And who could forget the role that farrier Dick Fanguy played for the Louisiana State University vet school in the weeks after Katrina, when displaced and injured and just plain lost horses needed vet and hoof care? Or the efforts of Penn's Rob Sigafoos to prevent Barbaro's laminitis?
Ten years ago, with the exception of Rob Sigafoos at Penn and Michael Wildenstein at Cornell, vet school farriers were an anonymous entity. If I called a vet school and asked who the farrier at the hospital was, the person who answered the phone rarely knew the answer. To be fair, there might not have been one.
I don't know how long this will be the case, but any farrier in America could be a vet school farrier, since there are few, if any, schools that require minimal academic or professional qualifications. Some are impeccably and formally qualified, like Cornell's Wildenstein, who earned a fellowship of the Worshipful Company of Farriers, with honors. Others hold no farrier certification credentials.
Farrier services may be expanding, too. Dr. James Orsini at Penn and others champion the concept of lameness-related nursing services for released patients; a nurse or farrier visits the horse in its home setting to do soaks, bandage changes, irrigate wounds, remove hospital plates, check drains, or adjust shoes and boots. Frequent checking, especially of laminitis cases, can prevent return trips to the hospital.
And at North Carolina State University, we have what I think is the first of a new breed, the "equine podiatry technician". Andrew Cope does everything but shoe horses in his work assisting the senior clinician. His job sounds like a combination of a vet tech and a farrier apprentice. This is an interesting development; some people have suggested that farriers and other "adjunct" veterinary professionals should be considered specialized technicians under the new veterinary practice acts in place in some states. So far, Andrew is the only person I know of in that position or with that title.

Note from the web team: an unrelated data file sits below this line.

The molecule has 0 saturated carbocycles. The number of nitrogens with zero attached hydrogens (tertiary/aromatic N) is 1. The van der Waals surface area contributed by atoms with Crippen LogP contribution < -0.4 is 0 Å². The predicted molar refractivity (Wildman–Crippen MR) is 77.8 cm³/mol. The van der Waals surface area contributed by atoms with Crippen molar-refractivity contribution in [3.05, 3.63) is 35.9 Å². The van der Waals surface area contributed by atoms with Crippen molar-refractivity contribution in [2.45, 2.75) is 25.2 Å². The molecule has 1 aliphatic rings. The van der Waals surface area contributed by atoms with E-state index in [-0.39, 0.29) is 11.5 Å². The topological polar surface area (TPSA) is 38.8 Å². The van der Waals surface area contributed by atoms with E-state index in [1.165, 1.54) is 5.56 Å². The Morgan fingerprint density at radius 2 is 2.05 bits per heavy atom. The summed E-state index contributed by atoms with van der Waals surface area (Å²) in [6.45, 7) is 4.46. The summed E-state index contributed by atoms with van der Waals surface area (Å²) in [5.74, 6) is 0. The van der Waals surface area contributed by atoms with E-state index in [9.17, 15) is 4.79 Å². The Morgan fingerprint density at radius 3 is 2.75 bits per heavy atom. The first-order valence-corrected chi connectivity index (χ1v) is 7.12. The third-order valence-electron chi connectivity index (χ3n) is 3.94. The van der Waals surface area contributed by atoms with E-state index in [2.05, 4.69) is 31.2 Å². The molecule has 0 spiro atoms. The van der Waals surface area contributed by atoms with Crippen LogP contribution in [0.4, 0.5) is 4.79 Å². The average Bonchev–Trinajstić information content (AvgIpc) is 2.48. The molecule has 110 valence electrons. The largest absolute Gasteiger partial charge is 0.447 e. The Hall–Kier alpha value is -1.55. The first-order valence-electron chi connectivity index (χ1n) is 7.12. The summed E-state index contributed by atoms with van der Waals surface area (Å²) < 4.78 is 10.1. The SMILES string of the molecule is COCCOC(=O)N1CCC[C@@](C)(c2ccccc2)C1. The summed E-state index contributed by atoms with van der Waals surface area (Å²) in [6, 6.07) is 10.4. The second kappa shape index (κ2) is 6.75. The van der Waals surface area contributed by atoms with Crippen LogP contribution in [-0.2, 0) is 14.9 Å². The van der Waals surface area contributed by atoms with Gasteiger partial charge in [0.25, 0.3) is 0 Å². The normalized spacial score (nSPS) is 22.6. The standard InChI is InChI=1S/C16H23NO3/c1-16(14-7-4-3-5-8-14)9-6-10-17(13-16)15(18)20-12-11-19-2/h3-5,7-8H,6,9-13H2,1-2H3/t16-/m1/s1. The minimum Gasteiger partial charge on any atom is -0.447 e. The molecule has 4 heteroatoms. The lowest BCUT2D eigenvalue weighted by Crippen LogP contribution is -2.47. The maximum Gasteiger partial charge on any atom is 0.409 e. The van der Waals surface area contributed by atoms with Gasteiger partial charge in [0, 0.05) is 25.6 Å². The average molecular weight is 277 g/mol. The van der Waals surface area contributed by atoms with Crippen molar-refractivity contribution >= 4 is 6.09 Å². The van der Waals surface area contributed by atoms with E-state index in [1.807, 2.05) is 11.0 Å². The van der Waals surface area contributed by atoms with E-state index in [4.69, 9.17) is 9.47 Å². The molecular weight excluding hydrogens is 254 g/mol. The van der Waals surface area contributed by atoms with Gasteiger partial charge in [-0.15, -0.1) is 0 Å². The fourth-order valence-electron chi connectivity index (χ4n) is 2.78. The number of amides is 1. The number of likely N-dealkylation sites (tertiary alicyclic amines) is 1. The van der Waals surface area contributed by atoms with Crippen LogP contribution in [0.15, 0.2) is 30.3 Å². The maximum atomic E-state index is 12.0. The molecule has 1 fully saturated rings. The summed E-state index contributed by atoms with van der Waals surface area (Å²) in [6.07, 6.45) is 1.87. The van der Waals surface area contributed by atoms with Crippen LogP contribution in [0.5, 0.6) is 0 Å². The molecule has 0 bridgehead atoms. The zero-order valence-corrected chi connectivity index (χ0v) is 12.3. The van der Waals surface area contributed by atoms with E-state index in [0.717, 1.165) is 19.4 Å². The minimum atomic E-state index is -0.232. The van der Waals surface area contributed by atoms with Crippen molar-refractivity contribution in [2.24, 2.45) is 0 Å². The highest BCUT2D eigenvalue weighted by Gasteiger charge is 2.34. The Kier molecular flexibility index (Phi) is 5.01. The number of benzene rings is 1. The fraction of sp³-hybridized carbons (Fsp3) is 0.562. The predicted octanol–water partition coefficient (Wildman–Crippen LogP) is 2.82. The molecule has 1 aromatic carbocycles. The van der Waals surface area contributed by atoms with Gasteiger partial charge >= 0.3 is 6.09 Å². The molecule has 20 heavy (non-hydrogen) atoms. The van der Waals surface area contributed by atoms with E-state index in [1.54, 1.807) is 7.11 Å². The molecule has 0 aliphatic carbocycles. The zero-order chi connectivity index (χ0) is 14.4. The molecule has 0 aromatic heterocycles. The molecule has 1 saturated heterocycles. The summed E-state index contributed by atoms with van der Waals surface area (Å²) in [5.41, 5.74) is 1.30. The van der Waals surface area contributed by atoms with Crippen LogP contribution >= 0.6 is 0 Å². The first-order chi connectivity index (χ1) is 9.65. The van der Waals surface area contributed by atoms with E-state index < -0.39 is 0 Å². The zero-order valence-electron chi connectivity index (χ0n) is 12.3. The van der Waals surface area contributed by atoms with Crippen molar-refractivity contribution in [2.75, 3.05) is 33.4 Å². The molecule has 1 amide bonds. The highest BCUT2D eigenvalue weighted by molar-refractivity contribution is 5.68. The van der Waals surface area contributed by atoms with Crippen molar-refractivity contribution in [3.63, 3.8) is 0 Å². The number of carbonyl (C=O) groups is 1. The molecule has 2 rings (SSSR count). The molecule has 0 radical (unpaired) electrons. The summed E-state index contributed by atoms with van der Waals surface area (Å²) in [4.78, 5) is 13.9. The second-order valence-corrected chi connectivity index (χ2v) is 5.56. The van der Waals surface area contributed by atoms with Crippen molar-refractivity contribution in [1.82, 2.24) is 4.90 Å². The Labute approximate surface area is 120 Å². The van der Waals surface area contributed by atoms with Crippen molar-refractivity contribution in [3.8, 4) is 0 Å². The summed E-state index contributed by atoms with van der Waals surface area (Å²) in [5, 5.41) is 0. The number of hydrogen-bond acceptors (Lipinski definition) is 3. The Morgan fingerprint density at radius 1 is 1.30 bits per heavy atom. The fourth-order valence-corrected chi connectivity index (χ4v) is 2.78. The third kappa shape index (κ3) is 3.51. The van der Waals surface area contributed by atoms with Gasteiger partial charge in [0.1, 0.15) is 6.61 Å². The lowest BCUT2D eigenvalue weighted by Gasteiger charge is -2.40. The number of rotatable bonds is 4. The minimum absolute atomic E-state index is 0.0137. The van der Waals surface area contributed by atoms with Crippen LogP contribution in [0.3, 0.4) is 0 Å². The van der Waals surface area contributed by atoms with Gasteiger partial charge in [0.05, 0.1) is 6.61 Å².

Which farrier school will be the first to add the services of a natural hoof trimmer? Will more universities follow the lead of Colorado State and Cornell and add a farrier training program or give students more options like Danny Ward's program?
One thing--one big thing--is wrong with this picture of vet school farriers: most of these people have never met each other. A great way to advance the quality and level of care given hooves at veterinary teaching hospitals would be if one school would take the initiative to host a meeting of the minds where all the farriers from all the vet schools can get together and share their expertise each year.
They deserve it, and so do the horses who are and will be in their care.
If anyone has information about the farriers at some of the other universities, including the Canadian schools, please let me know. I'd like to publish more news about what goes on in those ivory tower forges.
© Fran Jurga and Hoofcare Publishing. No use or re-use or re-publication without permission. This post originally appeared on October 10, 2008 at www.hoofcare.blogspot.com.